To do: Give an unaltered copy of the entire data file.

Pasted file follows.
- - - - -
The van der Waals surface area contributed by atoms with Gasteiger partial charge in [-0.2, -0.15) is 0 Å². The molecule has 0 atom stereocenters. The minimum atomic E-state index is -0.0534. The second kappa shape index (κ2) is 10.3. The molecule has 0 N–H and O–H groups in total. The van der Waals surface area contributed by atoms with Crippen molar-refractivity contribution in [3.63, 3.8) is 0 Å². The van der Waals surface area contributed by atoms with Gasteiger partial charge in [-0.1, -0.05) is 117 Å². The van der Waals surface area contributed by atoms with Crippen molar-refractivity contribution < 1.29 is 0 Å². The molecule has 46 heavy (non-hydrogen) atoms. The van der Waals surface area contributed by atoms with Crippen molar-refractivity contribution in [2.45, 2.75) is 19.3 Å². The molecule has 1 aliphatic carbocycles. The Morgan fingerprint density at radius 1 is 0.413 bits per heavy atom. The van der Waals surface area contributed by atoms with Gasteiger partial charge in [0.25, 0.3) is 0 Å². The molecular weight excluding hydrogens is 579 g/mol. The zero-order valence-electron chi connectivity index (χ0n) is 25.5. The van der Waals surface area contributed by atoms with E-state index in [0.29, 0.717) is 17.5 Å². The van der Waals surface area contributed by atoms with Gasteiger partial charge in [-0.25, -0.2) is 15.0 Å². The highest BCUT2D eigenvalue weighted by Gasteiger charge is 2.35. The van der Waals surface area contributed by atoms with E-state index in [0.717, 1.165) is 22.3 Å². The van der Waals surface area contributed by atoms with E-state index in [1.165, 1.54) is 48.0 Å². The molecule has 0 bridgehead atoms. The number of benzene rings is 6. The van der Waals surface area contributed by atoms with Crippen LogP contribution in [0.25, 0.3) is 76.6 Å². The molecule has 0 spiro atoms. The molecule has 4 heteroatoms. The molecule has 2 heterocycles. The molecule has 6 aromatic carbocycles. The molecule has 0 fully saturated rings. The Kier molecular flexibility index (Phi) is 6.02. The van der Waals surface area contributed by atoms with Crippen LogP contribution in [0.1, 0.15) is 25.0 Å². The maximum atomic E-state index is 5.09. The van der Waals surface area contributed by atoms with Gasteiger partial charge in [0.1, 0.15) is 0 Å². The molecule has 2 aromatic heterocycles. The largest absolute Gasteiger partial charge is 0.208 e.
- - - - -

The van der Waals surface area contributed by atoms with Gasteiger partial charge in [-0.2, -0.15) is 0 Å². The molecule has 0 atom stereocenters. The minimum atomic E-state index is -0.0534. The second kappa shape index (κ2) is 10.3. The molecule has 0 N–H and O–H groups in total. The van der Waals surface area contributed by atoms with Crippen molar-refractivity contribution in [3.63, 3.8) is 0 Å². The van der Waals surface area contributed by atoms with Gasteiger partial charge in [-0.1, -0.05) is 117 Å². The van der Waals surface area contributed by atoms with Crippen molar-refractivity contribution < 1.29 is 0 Å². The molecule has 46 heavy (non-hydrogen) atoms. The van der Waals surface area contributed by atoms with Crippen molar-refractivity contribution in [2.45, 2.75) is 19.3 Å². The molecule has 1 aliphatic carbocycles. The Morgan fingerprint density at radius 1 is 0.413 bits per heavy atom. The van der Waals surface area contributed by atoms with Gasteiger partial charge in [0.25, 0.3) is 0 Å². The molecular weight excluding hydrogens is 579 g/mol. The zero-order valence-electron chi connectivity index (χ0n) is 25.5. The van der Waals surface area contributed by atoms with E-state index in [0.29, 0.717) is 17.5 Å². The van der Waals surface area contributed by atoms with Gasteiger partial charge in [-0.25, -0.2) is 15.0 Å². The highest BCUT2D eigenvalue weighted by Gasteiger charge is 2.35. The van der Waals surface area contributed by atoms with E-state index in [0.717, 1.165) is 22.3 Å². The van der Waals surface area contributed by atoms with E-state index in [1.165, 1.54) is 48.0 Å². The molecule has 0 bridgehead atoms. The number of benzene rings is 6. The van der Waals surface area contributed by atoms with Crippen LogP contribution in [0.25, 0.3) is 76.6 Å². The molecule has 0 spiro atoms. The molecule has 4 heteroatoms. The molecule has 2 heterocycles. The molecule has 6 aromatic carbocycles. The molecule has 0 fully saturated rings. The Kier molecular flexibility index (Phi) is 6.02. The van der Waals surface area contributed by atoms with Crippen LogP contribution in [0.1, 0.15) is 25.0 Å². The maximum atomic E-state index is 5.09. The van der Waals surface area contributed by atoms with Gasteiger partial charge in [0.1, 0.15) is 0 Å². The molecule has 2 aromatic heterocycles. The largest absolute Gasteiger partial charge is 0.208 e.